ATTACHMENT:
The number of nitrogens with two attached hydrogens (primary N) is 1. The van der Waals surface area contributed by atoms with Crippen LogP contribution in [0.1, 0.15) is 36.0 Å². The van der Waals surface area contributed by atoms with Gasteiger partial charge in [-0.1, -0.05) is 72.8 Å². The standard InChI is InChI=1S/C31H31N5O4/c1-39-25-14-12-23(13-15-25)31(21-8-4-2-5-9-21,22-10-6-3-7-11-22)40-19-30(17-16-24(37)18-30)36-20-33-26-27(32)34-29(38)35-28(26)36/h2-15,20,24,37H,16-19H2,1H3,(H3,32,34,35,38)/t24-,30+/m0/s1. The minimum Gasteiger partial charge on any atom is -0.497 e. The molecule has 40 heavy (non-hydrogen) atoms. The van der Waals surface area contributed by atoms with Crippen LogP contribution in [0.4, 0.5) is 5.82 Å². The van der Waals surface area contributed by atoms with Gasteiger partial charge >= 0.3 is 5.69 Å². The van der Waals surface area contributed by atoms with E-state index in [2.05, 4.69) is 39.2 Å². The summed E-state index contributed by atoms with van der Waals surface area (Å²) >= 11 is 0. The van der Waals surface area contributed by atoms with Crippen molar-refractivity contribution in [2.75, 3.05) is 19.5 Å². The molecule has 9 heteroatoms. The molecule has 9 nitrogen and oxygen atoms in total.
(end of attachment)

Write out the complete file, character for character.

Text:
The number of nitrogens with two attached hydrogens (primary N) is 1. The van der Waals surface area contributed by atoms with Crippen LogP contribution in [0.1, 0.15) is 36.0 Å². The van der Waals surface area contributed by atoms with Gasteiger partial charge in [-0.1, -0.05) is 72.8 Å². The standard InChI is InChI=1S/C31H31N5O4/c1-39-25-14-12-23(13-15-25)31(21-8-4-2-5-9-21,22-10-6-3-7-11-22)40-19-30(17-16-24(37)18-30)36-20-33-26-27(32)34-29(38)35-28(26)36/h2-15,20,24,37H,16-19H2,1H3,(H3,32,34,35,38)/t24-,30+/m0/s1. The minimum Gasteiger partial charge on any atom is -0.497 e. The molecule has 40 heavy (non-hydrogen) atoms. The van der Waals surface area contributed by atoms with Crippen LogP contribution in [0.4, 0.5) is 5.82 Å². The van der Waals surface area contributed by atoms with Gasteiger partial charge >= 0.3 is 5.69 Å². The van der Waals surface area contributed by atoms with E-state index in [2.05, 4.69) is 39.2 Å². The summed E-state index contributed by atoms with van der Waals surface area (Å²) >= 11 is 0. The van der Waals surface area contributed by atoms with Crippen molar-refractivity contribution in [2.75, 3.05) is 19.5 Å². The molecule has 9 heteroatoms. The molecule has 9 nitrogen and oxygen atoms in total.